Hooked as I am to my morning cup of coffee, I’m thinking of switching to a calming herbal tea on school days. Because coffee or not, soon after my front tires hit the pavement in the carpool line my heart starts thumping.
You’d think drop-off was a pretty uncomplicated task. You pull up to the allotted spot on the curb, quickly bid adieu to your children, then cautiously proceed to the exit lane. If only it always worked that way.
Though it may not sound terribly egregious, one of the most troubling offenses to me is failing to pull up to the designated drop-off spot. Seems like a rather innocuous oversight, and it would be if there weren’t 20 to 30 cars pulling up behind the offender, their fury rising with every passing minute.
As if that weren’t bad enough, oftentimes the same drivers who seem oblivious to the appointed drop-off spot—in spite of teachers wildly waving their arms in an attempt to show them where to park—regularly engage in the long-winded farewell. You’d think these folks were dropping their kids off at the airport for a semester abroad with the long chats, hugs and kisses, and fervent waves goodbye.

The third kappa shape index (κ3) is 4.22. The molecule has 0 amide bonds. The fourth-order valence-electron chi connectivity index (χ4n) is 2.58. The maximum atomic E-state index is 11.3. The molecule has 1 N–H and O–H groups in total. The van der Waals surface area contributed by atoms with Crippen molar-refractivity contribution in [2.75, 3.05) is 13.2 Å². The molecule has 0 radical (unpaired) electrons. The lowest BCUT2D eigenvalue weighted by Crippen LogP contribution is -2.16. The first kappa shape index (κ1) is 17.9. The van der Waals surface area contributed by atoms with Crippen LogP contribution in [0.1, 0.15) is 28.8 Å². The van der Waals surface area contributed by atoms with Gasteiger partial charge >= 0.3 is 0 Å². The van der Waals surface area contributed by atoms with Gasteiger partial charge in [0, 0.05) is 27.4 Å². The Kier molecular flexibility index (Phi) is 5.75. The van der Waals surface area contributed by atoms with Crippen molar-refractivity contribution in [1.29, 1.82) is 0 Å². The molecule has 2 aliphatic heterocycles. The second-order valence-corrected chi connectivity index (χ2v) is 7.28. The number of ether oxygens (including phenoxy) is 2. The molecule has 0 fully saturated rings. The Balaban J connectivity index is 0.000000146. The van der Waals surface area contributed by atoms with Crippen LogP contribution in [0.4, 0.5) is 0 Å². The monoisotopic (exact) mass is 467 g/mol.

Inevitably, patience wears thin. Some drivers attempt to circumvent the idling cars. With space tight, that often results in near-misses—of other cars, students, teachers, or the poor parking lot patrol personnel whom, based on the high-risk nature of their jobs, should in my opinion be paid as highly as those who run the school. Speaking of near-misses, cell phones, whose use is strictly forbidden among drivers on school campuses, are credited with creating a few each semester.
But they’re not the only distraction to drivers. Lap dogs or larger furry creatures that pace the back seat of the car can throw off drivers attempting to maneuver through carpool line while clutching their coffee mugs in one hand, steering wheel in the other.
Enough said. I’m switching to calming chamomile tea.
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